Love or hate social media, hashtags are important; they increase your content’s discoverability.
From a social media trainee: “I hate hashtags. Do I have to use them?”
No, you don’t have to use them, if you’re creating content for your followers; they’ll see your content anyway. However, using hashtags can extend your reach.
Searching via hashtags helps you to discover content too, in addition to finding prospective clients, if you’re a freelance writer.
Useful as hashtags are, they’re open to exploitation, so if you use hashtags, keep an eye on your favorite network’s rules for their use.
A social media network’s hashtag rules: check occasionally
I’ve checked, so here’s content creation’s current best practice on the “how many hashtags?” question, mostly directly from the source. Be aware that there’s some confusion about hashtags on Pinterest.
Twitter: use as many as you like, but Twitter recommends two per post.
Facebook: choose one or several, but keep it simple.
Pinterest: couldn’t find anything on hashtags in Pinterest’s Help files. Use your own discretion.
Instagram: hashtag heaven. Up to 30 per post.
Quick tips: 4 easy tips for social media and hashtags
1. Use “trending” hashtags if available, and if relevant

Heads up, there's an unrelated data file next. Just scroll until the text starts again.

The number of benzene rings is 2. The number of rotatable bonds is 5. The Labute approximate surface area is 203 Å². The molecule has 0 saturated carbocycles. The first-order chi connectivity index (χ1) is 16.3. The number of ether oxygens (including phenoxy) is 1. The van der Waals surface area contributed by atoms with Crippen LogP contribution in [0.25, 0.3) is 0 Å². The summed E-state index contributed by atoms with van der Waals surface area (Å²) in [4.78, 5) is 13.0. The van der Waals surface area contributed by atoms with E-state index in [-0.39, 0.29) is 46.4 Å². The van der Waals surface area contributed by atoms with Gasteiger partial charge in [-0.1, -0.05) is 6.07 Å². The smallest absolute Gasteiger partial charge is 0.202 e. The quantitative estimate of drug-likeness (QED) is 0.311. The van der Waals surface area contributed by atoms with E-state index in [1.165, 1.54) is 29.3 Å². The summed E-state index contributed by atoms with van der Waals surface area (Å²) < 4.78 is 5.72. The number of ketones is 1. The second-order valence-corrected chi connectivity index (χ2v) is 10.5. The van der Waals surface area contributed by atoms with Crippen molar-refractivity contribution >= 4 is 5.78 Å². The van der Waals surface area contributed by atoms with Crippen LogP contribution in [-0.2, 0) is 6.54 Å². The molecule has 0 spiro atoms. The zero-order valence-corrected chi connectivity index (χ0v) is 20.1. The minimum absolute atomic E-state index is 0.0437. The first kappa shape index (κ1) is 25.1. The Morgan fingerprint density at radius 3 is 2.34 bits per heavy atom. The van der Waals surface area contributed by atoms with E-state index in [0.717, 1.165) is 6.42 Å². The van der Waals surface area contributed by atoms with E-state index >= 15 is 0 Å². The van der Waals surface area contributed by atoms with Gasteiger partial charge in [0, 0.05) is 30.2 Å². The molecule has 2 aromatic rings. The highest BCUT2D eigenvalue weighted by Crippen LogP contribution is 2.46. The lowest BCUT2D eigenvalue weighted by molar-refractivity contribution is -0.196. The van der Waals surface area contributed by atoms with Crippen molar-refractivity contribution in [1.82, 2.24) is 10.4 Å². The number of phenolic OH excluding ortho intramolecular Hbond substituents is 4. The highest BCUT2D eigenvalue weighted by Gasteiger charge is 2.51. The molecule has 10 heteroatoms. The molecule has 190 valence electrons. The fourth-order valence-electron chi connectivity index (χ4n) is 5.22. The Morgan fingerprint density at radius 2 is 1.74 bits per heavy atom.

If a network has a Trending feature for hashtags, as Twitter does with its “What’s happening” (click Explore/ Trending) search, it’s worth a look.
You can find content ideas, and join the conversation. (Trending is confined to your county. You’ll need to search Twitter to find Trending hashtags elsewhere.)
2. LinkedIn: use hashtags naturally
When you’re using LinkedIn, use hashtags within your post, as part of a sentence; use a maximum of three.
3. Find hashtags for a site (especially IG) without fuss
Keyword Tool has a fast and simple Instagram hashtag generator I like.
4. Generate a custom hashtag for a marketing campaign or event
Running a marketing campaign, or want to tag an event? You can generate your own hashtag.
There are many hashtag event generators you can use, but consider this strategy (so you can track them more easily):
- Use up to three initials for the product or event, then
- (Optional) add three initials for location, plus
- The date.
So, a hashtag for your upcoming campaign, Farmers’ Market Eat Local, would be: FMLSA0505. In this case the “SA” would mean South Australia, and the date: May 5. (Run your new hashtag through Google to ensure that no one else uses it.)
A final social media tip for hashtags
Track your hashtags, to find the best for you and what you need.
On the other hand, if you’re a free spirit and focusing on hashtags seems a pain, give them a miss—but ensure that you use a relevant keyword—it helps.
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Copywriter and marketing pro Angela Booth maintains a busy copywriting and ghostwriting practice. Fascinated by online marketing, she wrote one of the first business books for internet marketing, published by Allen & Unwin. She’s been an enthusiastic blogger since the late 1990s.